A know very little about A Great Big World beyond the fact that they never should have let Christina Aguilera within fifty miles of this song. Their “solo” version of Say Something is stunning in it’s simplicity, and is a mainstay of my “mellow” playlists. Plus, it’s super easy to play on the piano, making it a mainstay of my piano setlist on the rare occasions I abandon my guitar for my keyboard on a gig.

…and if you were to ask me, after all we’ve been through

do you still believe in magic? yes, I do

yes I do, of course I do…

It wouldn’t be a mellow playlist without at least a couple of Coldplay songs, and this tune, written in the midst of a divorce, always surprises and impresses me with it’s hopeful ending. After the crushing lonliness and defeat, Chris Martin reveals in Magic that he is still able to see the light at the end of the tunnel, still able to believe in the magic of love even as it dies in his own life.

I am ready to be new again

I’m ready to hear you say

who I am is quite enough

Not an “endings” song per se, but still an upbeat alt-rocker in the same vein as the other songs in this list. New Again by Taking Back Sunday puts a nice endcap on things – after all the teeth-gnashing and navel-gazing of the previous songs, New Again strikes a hopeful chord, reveling in the fact that I know I’m good enough, I’m just waiting for you to admit it, too. It’s a nice counterpoint to Say Something, in which the singer admits defeat; here, the singer isn’t giving up, and is determined to see things through to the bitter end.


There is nothing more jarring than waking up to the truth.

Granted, truth can be an extremely subjective thing in this context. Can’t that be said about all truths, though? We take it for granted that the sun will rise in the morning, but we can’t know it for certain. We can make the assumption, based upon past experience, that the sun will rise, but we don’t – we can’t – know it until it actually happens.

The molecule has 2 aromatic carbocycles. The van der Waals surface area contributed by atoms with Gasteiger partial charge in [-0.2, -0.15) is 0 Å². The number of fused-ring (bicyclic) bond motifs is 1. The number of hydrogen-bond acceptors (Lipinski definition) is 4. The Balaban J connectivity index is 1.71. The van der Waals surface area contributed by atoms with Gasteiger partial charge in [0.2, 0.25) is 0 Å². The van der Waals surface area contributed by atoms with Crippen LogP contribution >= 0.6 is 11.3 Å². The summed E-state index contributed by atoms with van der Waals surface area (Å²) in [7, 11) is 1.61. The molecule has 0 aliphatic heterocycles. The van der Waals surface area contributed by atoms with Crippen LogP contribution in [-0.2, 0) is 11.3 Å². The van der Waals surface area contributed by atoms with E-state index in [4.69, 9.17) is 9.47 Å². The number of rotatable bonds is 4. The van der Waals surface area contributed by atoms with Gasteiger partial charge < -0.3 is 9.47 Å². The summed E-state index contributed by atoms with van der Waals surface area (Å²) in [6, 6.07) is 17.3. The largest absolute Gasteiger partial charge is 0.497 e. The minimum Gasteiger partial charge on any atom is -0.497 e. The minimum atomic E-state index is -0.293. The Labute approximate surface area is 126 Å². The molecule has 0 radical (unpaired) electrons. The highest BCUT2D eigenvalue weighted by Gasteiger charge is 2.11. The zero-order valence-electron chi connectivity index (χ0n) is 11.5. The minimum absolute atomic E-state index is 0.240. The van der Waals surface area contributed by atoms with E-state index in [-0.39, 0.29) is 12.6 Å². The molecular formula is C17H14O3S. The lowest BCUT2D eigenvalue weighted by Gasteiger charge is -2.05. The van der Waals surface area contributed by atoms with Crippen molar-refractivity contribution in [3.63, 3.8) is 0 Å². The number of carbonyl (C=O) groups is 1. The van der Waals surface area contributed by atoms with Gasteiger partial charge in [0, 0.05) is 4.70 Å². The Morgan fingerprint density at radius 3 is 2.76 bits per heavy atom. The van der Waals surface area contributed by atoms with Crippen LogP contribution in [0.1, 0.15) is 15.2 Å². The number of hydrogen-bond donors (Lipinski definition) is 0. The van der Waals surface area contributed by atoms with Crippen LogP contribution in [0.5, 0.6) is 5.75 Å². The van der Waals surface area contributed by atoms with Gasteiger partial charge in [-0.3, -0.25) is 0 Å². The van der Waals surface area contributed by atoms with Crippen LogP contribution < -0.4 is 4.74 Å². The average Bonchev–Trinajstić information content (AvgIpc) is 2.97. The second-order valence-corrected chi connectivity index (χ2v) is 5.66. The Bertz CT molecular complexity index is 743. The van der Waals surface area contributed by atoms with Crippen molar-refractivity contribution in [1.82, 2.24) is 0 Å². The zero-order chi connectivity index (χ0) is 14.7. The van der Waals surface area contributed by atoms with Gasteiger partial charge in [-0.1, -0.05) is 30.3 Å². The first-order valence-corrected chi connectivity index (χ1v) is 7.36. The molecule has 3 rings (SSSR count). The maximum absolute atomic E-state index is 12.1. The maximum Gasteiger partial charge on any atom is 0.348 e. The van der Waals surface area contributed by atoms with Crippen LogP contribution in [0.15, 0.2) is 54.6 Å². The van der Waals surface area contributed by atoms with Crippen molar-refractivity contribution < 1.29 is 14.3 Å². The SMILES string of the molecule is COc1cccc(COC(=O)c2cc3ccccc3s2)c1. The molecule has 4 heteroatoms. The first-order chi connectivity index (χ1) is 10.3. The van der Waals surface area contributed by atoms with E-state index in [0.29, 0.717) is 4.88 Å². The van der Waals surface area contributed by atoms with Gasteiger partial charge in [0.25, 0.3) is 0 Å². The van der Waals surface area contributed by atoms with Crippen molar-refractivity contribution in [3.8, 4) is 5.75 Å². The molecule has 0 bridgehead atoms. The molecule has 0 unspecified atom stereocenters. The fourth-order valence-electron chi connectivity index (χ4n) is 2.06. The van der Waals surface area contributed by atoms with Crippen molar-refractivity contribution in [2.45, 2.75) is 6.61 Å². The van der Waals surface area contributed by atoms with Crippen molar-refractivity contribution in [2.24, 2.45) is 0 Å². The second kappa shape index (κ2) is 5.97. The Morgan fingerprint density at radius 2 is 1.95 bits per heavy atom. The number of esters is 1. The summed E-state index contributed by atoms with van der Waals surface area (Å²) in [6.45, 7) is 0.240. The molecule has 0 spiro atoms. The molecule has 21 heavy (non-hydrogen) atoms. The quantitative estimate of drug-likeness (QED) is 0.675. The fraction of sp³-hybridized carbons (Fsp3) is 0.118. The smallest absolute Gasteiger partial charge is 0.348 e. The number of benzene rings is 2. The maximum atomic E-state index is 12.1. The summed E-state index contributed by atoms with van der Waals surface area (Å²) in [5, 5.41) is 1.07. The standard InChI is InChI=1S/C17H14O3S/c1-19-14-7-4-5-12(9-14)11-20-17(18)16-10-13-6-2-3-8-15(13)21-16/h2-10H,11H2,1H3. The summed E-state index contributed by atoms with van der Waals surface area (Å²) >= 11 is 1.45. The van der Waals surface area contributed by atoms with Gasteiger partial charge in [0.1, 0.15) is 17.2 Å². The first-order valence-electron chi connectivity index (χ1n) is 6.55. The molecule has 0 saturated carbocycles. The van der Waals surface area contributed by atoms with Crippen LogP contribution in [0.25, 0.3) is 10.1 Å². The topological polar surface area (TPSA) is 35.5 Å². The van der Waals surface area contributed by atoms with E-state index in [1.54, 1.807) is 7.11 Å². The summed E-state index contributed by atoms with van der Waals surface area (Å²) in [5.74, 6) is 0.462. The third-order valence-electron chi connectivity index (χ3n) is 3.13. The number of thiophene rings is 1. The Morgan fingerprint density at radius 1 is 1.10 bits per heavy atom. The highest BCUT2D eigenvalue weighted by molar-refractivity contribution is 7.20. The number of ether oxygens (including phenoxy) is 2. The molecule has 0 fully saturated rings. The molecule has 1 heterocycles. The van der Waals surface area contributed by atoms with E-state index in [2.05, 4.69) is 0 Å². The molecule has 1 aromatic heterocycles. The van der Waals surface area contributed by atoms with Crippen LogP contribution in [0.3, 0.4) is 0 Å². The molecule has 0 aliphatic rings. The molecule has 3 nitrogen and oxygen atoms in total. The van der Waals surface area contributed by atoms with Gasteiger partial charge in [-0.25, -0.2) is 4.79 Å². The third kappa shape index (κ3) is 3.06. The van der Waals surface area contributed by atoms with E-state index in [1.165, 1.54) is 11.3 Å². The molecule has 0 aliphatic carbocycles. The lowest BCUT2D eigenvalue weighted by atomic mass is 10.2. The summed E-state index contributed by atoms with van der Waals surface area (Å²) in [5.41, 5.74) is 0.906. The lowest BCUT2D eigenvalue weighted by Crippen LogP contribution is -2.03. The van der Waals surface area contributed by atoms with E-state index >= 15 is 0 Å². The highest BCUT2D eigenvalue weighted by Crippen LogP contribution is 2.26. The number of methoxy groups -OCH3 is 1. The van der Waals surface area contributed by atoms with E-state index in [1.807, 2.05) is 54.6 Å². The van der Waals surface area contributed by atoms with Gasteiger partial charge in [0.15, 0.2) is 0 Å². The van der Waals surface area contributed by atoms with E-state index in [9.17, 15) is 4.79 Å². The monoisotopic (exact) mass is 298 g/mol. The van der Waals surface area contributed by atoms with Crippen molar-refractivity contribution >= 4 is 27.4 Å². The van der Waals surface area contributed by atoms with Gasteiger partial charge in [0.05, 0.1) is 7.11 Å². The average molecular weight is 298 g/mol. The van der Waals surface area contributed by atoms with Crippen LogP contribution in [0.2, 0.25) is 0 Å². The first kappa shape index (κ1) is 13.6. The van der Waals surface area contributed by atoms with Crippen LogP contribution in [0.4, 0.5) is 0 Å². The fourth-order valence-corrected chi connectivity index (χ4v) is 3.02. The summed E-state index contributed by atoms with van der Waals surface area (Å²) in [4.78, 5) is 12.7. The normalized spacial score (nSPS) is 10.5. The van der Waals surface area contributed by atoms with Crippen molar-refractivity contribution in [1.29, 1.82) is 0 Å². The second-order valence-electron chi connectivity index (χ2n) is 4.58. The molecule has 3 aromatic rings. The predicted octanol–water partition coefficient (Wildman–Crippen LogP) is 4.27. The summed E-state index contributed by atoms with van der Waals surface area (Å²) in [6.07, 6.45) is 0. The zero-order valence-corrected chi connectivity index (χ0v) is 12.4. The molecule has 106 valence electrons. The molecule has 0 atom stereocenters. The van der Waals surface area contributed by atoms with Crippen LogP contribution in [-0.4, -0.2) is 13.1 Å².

But what if we lived in denial of this fact? What if we’d spent the last ten years telling ourselves that it wasn’t the sun that was rising, but it was actually something else? An enormous flaming chariot, for instance, ridden across the sky every day by Helios, as the Greeks believed?

And then came the morning that you arose from bed, looked out across the plains at the horizon, and suddenly you saw the sun for what it was – middle-sized star? And you also realized that the rotation of the planet every 23 hours, 56 minutes and 4 seconds was what caused the sun to rise, and not some mythical, fiery figure riding his flaming chariot across the sky?

To wake up to a truth of this magnitude can really mess with your day, let alone your week, month, or life. Maybe you’ve always suspected it. Maybe it never made sense. But it was always so much easier to believe the lie you told yourself, because the alternative was/is unpleasant.

Still, denial is a powerful ally. It is so much easier to maintain the status quo, to tell yourself that you’re better off not knowing the truth, than to accept yourself, and your situation, for what it is, good or bad. Knowing the truth, and not accepting it, is cowardice, pure and simple. It is living a lie, and that is worse than the alternative.

Self-esteem – value and self-worth – can only be fully, truthfully realized when the truth is accepted and dealt with.


Self-esteem can be a tricky thing.